Wrestling with a Religious Dichotomy, My Ego in the Balance

Growing up in a religious household, in a religious community, among religious people, you learn certain things. One of the first things I learned was this: “For I am the Lord your God; sanctify yourselves therefore, and be holy, for I am holy” (Leviticus 11:44).

I don’t know if I heard that in a message from Leviticus or it was told in another form — the “be holy for I am holy” part is quoted in 1 Peter 1:16 — but the message was clear: you are to be holy. What does holy mean? Be obedient and do not sin. God doesn’t sin, Jesus doesn’t sin — so to be like them, don’t sin. If you do sin, you’re failing and you need to do better.

When I got to college, I eventually figured out, thankfully, that everyone sins and that’s just part of being human. So it’s OK that we’re sinners! We have nothing to be ashamed of because everyone sins, and the grace of God steps in to help us.

Wrong, apparently. Confession of sin was saved for one-on-one conversations, filled with religious platitudes like: “Thanks for sharing,” “I admire your honesty and transparency” and “We’ll pray for you.”

So simultaneously, it was holy and righteous to be a good person — to be obedient and righteous — and to confess how much you suck — to be honest about your failures and how much you needed Jesus. In fact, the more you needed Jesus and the more you confessed it, the more holy you appeared.

So which one is it? Or is it both? I’m not quite sure.

Doing an “About” Face

I listened to a message recently from Crosspointe Church in Cary about the first few verses of Matthew 6. Here’s the Scripture the preacher covered, in the words of Jesus:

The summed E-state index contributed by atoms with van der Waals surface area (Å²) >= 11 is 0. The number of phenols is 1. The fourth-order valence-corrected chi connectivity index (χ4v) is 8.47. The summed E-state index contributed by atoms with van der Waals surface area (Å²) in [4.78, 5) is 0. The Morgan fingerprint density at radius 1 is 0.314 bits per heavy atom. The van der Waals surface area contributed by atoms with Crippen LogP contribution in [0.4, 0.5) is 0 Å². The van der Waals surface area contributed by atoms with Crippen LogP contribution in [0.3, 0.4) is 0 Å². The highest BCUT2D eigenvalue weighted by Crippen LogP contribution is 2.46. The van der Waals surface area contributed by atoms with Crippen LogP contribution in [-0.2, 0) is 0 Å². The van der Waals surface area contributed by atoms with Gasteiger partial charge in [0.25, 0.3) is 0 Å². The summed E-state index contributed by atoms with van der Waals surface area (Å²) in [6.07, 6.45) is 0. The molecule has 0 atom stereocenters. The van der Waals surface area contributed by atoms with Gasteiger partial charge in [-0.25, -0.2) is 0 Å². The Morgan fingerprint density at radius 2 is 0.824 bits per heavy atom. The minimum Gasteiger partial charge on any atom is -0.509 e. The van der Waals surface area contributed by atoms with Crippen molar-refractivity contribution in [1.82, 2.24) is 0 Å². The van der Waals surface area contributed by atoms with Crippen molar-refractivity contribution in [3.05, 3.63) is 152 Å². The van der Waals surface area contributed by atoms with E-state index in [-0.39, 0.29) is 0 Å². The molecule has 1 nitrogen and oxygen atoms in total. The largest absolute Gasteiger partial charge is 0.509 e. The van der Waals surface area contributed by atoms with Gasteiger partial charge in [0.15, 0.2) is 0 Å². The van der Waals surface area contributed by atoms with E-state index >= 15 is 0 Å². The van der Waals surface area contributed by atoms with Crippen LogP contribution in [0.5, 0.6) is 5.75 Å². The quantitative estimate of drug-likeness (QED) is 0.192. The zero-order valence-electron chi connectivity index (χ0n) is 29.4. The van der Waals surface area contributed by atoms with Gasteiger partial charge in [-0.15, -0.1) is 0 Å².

“Beware of practicing your piety before others in order to be seen by them; for then you have no reward from your Father in heaven. So whenever you give alms, do not sound a trumpet before you, as the hypocrites do in the synagogues and in the streets, so that they may be praised by others. Truly I tell you, they have received their reward. But when you give alms, do not let your left hand know what your right hand is doing, so that your alms may be done in secret; and your Father who sees in secret will reward you. And whenever you pray, do not be like the hypocrites; for they love to stand and pray in the synagogues and at the street corners, so that they may be seen by others. Truly I tell you, they have received their reward. But whenever you pray, go into your room and shut the door and pray to your Father who is in secret; and your Father who sees in secret will reward you. When you are praying, do not heap up empty phrases as the Gentiles do; for they think that they will be heard because of their many words. Do not be like them, for your Father knows what you need before you ask him.”

Jesus Christ, in Matthew 6:1-8

The base of the message was this: Why do you do what you do, and who do you do it for?

So often, he said, we try to seek people’s approval by being certain things. We’ll stoop to any level to find satisfaction in what people think of us.

Not that it’s a bad thing to be loved and accepted by others — in fact, he said, it’s “normal” and “healthy.” We as humans — and Christians, specifically — have an amazing opportunity to make a difference in this world by loving others, particularly those who are looked down upon by society.

But we end up draining ourselves and others, our relationships, when we seek to be approved by others as the reason why we do certain things. That thought process made me think about my life as a Christian, made me ponder my life and what it looked like and does look like. And as I hinted in the open, it has relied both on being an amazing Christian and being a sucky Christian.

The Best Frickin’ Christian You’ll Ever See

When I moved from my small private school in fourth grade to the slightly-larger private school in fifth grade, I transitioned worlds. Granted, it was also an age shift, but the Montessori School of Sanford and The O’Neal School in Southern Pines were worlds apart, despite being 30-40 minutes away from each other.

At Montessori, “niceness” was the goal. It was the whole ballgame. We would be fussed at for picking on people. At O’Neal, at least among the students, it was a different scenario. I heard cuss words used by people my age for the first time.